Colors in the depths

Red twisters and pilkers are very effective cod lures. Even then, when the fish are unable to recognize that color.
Fish have a special taste for certain colors. Zander, for example, is very fond of yellow, while the perch is red. Why is this happening and why fish tastes suddenly change at times, it is not known to the end. The issue of "optimal" colors becomes even more mysterious, when we take into account the possibility of perceiving colors at great depths, let's say in the sea. So let me explain, what is the source of the cod's preference for red, so often stated by anglers.
The red and yellow colors are already very dimly visible at a depth of about five meters, and the deeper the water, thus the colors become less and less distinct. Everything fades in the greenish-yellow glow. Why? The reddish-yellowish rays of daylight are captured by the upper layers of the water and converted into thermal energy. Only short-wave greenish-blue light reaches the deepest parts of the water.

The red turns gray

Red and yellow lures lose their color with increasing depth. So all the red and bright yellow pilkers should, in fact, stay at home. At depth, where we mostly fish for cod, i.e.. on 15-25 meters, these lures turn more or less gray. Zander and perch that live in shallow freshwater are distinguished by color, while cod foraging at great depths do not have such a possibility.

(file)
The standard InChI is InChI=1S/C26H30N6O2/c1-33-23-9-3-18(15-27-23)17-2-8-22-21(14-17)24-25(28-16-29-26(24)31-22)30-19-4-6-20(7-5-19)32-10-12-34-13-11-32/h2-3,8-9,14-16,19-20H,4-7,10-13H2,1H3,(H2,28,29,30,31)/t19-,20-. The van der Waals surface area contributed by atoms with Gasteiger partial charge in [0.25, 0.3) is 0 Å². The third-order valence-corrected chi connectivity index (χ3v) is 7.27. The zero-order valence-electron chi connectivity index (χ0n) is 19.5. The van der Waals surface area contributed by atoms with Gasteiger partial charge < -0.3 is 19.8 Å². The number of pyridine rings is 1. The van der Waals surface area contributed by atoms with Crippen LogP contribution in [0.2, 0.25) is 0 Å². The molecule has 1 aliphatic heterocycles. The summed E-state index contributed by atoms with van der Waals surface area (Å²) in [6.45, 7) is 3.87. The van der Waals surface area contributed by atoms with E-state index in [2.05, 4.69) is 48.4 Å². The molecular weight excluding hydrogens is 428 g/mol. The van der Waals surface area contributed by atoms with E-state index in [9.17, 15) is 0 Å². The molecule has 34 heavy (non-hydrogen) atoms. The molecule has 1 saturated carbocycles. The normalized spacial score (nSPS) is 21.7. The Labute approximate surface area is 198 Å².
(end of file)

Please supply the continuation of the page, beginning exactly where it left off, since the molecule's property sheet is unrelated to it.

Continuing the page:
However, this does not change the fact, that there is nothing more annoying than a neighbor on the cutter, for example fishing for a red pilker or a twister one cod after another, while us, at the same depth, for the same bait of the same size, but only in a different color, I don't want to take a single fish. By the way, it is no natural cod catch that has a red color! So why do cod take on red baits so well?, and the next day they react, let's say, only in yellow?
Or in the dark glow of the deep sea, nevertheless, these fish can distinguish colors?

Goldfish see colorful

So far, scientists have a lot of doubts about this and are unable to precisely answer the question asked. However, I do, that in the near future, thanks to the use of the most modern research methods, the color perception of fish will be carefully investigated. However, something is already certain. Each species of fish has a different predisposition to perceive colors. Some fish are color blind at all, others, however, such as aquarium goldfish, they perceive color differences much better than people. Trout, for example, can distinguish between ultraviolet light, which is completely invisible to the human eye. Scientists are now also working on "figuring out" the color perception of cod (based on the study of the pigment from the retina of the eyeballs). It has already been established, that these fish can only distinguish very well between blue-green and bluish-violet colors. For example, they cannot see red at all! So how to explain the fact, that cod so often and so "furiously" take on red pilkers and twisters? Dr. Ole Munk from the University of Copenhagen, specializing in the sense organs of fish, and in particular in the ability to perceive, explains it as follows: "In most cases, the cod hunting just above the bottom perceives it against the bright background, the bluish-greenish surface of the water only the very silhouette of the prey it chased ".